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Alex Lifeson: "It's Insane To Suggest I'd Pick A Fight With The Cops"

Rush are run as a partnership, with the three members each taking on separate responsibilities. This applies to the Canadian band’s 30th anniversary concert DVD Rush – R30. So when Classic Rock brings up something beyond Alex Lifeson’s remit – a 1975 clip of Rush performing Fly By Night – the guitarist chuckles in embarrassment: “I might be premature in doing interviews before I’ve watched the entire DVD.”

On the tour, on stage you had vending machines, and roadies emptying washing machines that nestled alongside the amplifiers.

American audiences are great, but British audiences really enjoy the goofing around and have a deeper appreciation of the music. It had been logistically impossible to bring over the whole show, which is partly the problem, but we said that unless it was the full show we wouldn’t do it. That made it more exciting for us, too.

It was a long show for veteran musicians like yourselves.

Pacing was definitely important, giving Geddy some breaks with instrumental songs. And Neil needed a breather after his drum solo. But we stayed in shape and ate well. And above all, it was fun.

We’ve heard that the videos of Exit Stage Left, Grace Under Pressure Tour – 1984, and A Show Of Hands will be remixed in 5.1 stereo, re-mastered and repackaged in a special box, and will also be available as separate DVDs.

I remixed them myself. And it was interesting to go through stuff from when we were skinnier and had more hair. They’ll come out in spurts from the spring onwards.

Geddy recently said the band will write new material during the next six months.

He and I have discussed getting together next week and making a very casual start on a new album. We’re planning to work on small groups of songs at a time, writing them, then recording them and starting again. It’s a different way of working for us. We’d like to finish it by next summer, and hit the road again towards the year’s end.

Do you see it having more guitar solos than the last Rush album, Vapor Trails?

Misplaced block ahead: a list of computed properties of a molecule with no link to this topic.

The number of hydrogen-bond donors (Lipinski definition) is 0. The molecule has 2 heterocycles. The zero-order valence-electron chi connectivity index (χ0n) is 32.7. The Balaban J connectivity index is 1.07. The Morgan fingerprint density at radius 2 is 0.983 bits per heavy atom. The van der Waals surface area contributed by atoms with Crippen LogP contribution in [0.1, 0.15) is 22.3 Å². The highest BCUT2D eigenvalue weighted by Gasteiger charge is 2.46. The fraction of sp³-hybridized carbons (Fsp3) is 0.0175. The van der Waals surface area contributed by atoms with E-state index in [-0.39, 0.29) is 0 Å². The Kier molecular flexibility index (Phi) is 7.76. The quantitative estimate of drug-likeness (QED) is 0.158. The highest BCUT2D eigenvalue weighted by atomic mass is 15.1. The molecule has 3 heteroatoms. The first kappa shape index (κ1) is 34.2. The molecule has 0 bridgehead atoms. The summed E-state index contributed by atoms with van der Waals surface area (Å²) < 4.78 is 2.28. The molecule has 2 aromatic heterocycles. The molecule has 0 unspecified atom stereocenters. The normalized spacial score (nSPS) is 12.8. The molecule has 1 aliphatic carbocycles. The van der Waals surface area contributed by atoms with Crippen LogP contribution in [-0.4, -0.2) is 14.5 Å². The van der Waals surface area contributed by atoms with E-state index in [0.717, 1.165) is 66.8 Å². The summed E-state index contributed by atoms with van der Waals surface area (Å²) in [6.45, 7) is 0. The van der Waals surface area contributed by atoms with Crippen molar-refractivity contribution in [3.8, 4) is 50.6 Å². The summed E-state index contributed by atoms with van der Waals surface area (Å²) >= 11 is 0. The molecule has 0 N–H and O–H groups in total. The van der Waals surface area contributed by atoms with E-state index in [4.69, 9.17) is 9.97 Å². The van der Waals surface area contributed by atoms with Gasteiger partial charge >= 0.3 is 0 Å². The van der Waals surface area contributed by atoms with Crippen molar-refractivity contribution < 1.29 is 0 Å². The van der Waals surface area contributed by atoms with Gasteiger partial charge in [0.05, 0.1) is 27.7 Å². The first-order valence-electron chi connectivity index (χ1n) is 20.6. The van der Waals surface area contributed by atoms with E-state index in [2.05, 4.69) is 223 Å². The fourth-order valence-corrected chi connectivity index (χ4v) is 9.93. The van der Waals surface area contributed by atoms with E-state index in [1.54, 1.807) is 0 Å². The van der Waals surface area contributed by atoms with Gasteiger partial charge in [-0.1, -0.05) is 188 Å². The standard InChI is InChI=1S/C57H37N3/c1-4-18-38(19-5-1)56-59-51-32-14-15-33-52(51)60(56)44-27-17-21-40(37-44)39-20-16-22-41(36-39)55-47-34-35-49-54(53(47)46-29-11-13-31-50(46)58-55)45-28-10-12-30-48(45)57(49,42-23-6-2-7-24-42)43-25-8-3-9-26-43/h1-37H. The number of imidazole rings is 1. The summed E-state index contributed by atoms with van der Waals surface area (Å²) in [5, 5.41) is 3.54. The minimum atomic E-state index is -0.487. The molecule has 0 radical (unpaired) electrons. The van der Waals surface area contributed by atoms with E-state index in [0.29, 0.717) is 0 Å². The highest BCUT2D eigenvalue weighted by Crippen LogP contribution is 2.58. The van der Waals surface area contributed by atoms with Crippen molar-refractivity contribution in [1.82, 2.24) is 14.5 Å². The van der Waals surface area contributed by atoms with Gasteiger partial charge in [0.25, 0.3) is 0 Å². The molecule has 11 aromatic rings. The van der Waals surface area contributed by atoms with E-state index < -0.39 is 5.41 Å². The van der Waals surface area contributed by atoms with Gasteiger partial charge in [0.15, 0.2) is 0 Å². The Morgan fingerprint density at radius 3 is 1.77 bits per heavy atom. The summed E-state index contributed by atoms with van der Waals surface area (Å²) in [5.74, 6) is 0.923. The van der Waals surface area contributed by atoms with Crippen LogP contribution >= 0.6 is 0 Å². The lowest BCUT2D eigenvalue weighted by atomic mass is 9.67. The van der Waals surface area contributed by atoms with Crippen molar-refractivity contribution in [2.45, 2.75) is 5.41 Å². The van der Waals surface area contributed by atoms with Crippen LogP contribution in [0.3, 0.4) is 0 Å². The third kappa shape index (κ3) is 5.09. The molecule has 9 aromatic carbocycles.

Definitely. I consciously held back on that record because it was such an emotional and delicate one [Neil Peart had suffered family bereavements that put the group’s future in doubt]. I wanted us to link arms and for nobody to show off. Next time I’ll be a lot more elaborate.

Alex Lifeson promoting Power Windows, 1986

Alex Lifeson promoting Power Windows, 1986 (Image credit: Getty Images)

With Opeth, Mastodon, Porcupine Tree and Coheed And Cambria all namechecking either Rush or prog in general, it’s a good time for a band like Rush.

Definitely. Porcupine Tree are a great band and Steven Wilson’s a talented writer and musician. Their music has such great texture. I definitely hear a lot of Rush in a lot of bands coming through right now. It’s a wonderful compliment. And it’s inspiring that people seem to want something more inspiring than verse-chorus-verse-chorus.

It must be interesting to be in a band with someone as iconic as Neil Peart.

He’s just an interesting guy, period. Besides being well-read and knowledgeable, you should try standing in front of him while he plays. He makes those drums sing. The way he hits them and the harmony he generates is quite remarkable.

You must be happy to draw a line in the sand after the events of New Year’s Eve 2003, the fallout from which even threatened Rush’s European tour.

I was determined to fight it to the end because I know what happened that night. The police in Florida can be brutal. At a dinner at the Ritz-Carlton, some guest in a tuxedo gets up on stage and says: “Happy New Year everybody”; there’s no way they should be beaten up and thrown down a flight of stairs. My nose was punched in and broken, I was tazered six times. But I was never going to let them get away with that.

Although their evidence was so flimsy, our lives were dragged through a nightmare for 15 months. I spent $300,000 fighting the thing, but was advised to accept [the plea bargain]. It wasn’t about the money, more exposing the things the police so often get away with.

You don’t seem like the type of guy who’d go looking for a fight.

In 30 years of touring with a rock band, do you have any idea how many times I could have got myself into trouble? I’m a grandfather, a family guy. Had someone spoken politely to us and said: “Sir, would you please get down from the stage”, there would have been no issue. I may be crazy, but I’m not a maniac. Aged 50, and in one of the finest hotels in America – it’s insane to suggest that I would pick some fight with three huge cops.

For more exclusive stories from Alex Lifeson and Geddy Lee then click the link below.

Rush: an epic interview with Geddy Lee and Alex Lifeson

Dave Ling was a co-founder of Classic Rock magazine. His words have appeared in a variety of music publications, including RAW, Kerrang!, Metal Hammer, Prog, Rock Candy, Fireworks and Sounds. Dave’s life was shaped in 1974 through the purchase of a copy of Sweet’s album ‘Sweet Fanny Adams’, along with early gig experiences from Status Quo, Rush, Iron Maiden, AC/DC, Yes and Queen. As a lifelong season ticket holder of Crystal Palace FC, he is completely incapable of uttering the word ‘Br***ton’.